I have visited many special education classrooms for students with severe disabilities. Some teachers stand out from others as really getting it. In one of those settings, I supervised a teacher who was excellent at data collection on educational programs for her students. That is important because students who often make slow progress need teachers who are accountable to ensure that they are making progress. So this teacher who was one of the best in this area that I have seen, has become embarrassed about the fact she takes data. Why? Because those around her tease her about her efforts to be accountable. As a result, she at times does not share the hard work, good work, that she has been doing.

In my classes for teachers who teach students with severe disabilities, I often tell them that there will be great pressure on them to be mediocre. Believe it or not, it often comes from the districts and from other teachers. People are often threatened by excellence because it shows them it can be done, and may make those over them expect excellence of them as well. So what do they do? They tease and criticize those who are doing well in order to protect the marginal way they are doing things, are doing their work. Rather than seeing themselves as a part of a team, they see themselves not wanting to raise their standards.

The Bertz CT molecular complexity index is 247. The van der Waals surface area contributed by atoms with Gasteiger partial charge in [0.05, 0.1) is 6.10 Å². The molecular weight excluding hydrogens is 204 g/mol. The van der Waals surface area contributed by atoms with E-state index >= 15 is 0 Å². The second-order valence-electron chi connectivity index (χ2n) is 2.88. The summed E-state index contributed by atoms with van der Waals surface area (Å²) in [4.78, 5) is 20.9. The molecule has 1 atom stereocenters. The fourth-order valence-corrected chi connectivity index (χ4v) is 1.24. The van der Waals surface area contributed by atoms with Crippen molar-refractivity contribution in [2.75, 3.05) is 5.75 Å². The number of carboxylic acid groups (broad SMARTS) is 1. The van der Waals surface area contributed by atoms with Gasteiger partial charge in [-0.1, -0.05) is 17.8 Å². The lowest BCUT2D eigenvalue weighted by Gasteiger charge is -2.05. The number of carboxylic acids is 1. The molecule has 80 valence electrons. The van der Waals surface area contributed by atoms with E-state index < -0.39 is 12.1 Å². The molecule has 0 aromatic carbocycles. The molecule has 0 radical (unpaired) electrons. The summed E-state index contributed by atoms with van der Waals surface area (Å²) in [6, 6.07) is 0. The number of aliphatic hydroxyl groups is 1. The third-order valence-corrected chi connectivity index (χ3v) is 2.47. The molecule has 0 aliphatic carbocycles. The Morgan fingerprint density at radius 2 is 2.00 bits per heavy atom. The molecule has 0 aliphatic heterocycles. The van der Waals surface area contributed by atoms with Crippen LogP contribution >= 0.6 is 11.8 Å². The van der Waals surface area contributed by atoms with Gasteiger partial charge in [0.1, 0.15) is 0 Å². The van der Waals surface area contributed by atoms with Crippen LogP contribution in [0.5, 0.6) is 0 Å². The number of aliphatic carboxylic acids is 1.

Albert Pujols is arguably one of the best baseball players ever. But imagine if his teammates teased and criticized him about how many home runs, or RBIs or MVP trophies he received. Rather than criticize, they should celebrate him. He not only makes them look good as a part of their team, he raises the standard for them to aim at, and shows them what excellence can actually look like.